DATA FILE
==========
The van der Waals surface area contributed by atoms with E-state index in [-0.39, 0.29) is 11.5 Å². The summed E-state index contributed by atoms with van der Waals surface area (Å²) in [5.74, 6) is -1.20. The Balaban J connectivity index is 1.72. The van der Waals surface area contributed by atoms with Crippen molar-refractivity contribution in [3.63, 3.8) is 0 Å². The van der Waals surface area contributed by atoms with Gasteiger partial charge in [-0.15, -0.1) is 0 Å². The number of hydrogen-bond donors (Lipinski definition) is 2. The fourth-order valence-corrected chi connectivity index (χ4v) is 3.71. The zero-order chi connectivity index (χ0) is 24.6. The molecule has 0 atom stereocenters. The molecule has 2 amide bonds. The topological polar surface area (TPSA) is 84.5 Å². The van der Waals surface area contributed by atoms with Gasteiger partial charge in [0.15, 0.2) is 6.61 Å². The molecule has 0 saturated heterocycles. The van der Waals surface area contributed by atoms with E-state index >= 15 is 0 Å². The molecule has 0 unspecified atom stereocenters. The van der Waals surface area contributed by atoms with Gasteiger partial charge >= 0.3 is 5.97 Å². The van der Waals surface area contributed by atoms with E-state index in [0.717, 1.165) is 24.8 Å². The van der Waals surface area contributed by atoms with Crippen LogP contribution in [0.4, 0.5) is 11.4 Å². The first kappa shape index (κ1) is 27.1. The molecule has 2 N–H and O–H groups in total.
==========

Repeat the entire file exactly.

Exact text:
The van der Waals surface area contributed by atoms with E-state index in [-0.39, 0.29) is 11.5 Å². The summed E-state index contributed by atoms with van der Waals surface area (Å²) in [5.74, 6) is -1.20. The Balaban J connectivity index is 1.72. The van der Waals surface area contributed by atoms with Crippen molar-refractivity contribution in [3.63, 3.8) is 0 Å². The van der Waals surface area contributed by atoms with Gasteiger partial charge in [-0.15, -0.1) is 0 Å². The number of hydrogen-bond donors (Lipinski definition) is 2. The fourth-order valence-corrected chi connectivity index (χ4v) is 3.71. The zero-order chi connectivity index (χ0) is 24.6. The molecule has 0 atom stereocenters. The molecule has 2 amide bonds. The topological polar surface area (TPSA) is 84.5 Å². The van der Waals surface area contributed by atoms with Gasteiger partial charge in [0.15, 0.2) is 6.61 Å². The molecule has 0 saturated heterocycles. The van der Waals surface area contributed by atoms with E-state index >= 15 is 0 Å². The molecule has 0 unspecified atom stereocenters. The van der Waals surface area contributed by atoms with Gasteiger partial charge >= 0.3 is 5.97 Å². The van der Waals surface area contributed by atoms with E-state index in [0.717, 1.165) is 24.8 Å². The van der Waals surface area contributed by atoms with Crippen LogP contribution in [0.4, 0.5) is 11.4 Å². The first kappa shape index (κ1) is 27.1. The molecule has 2 N–H and O–H groups in total.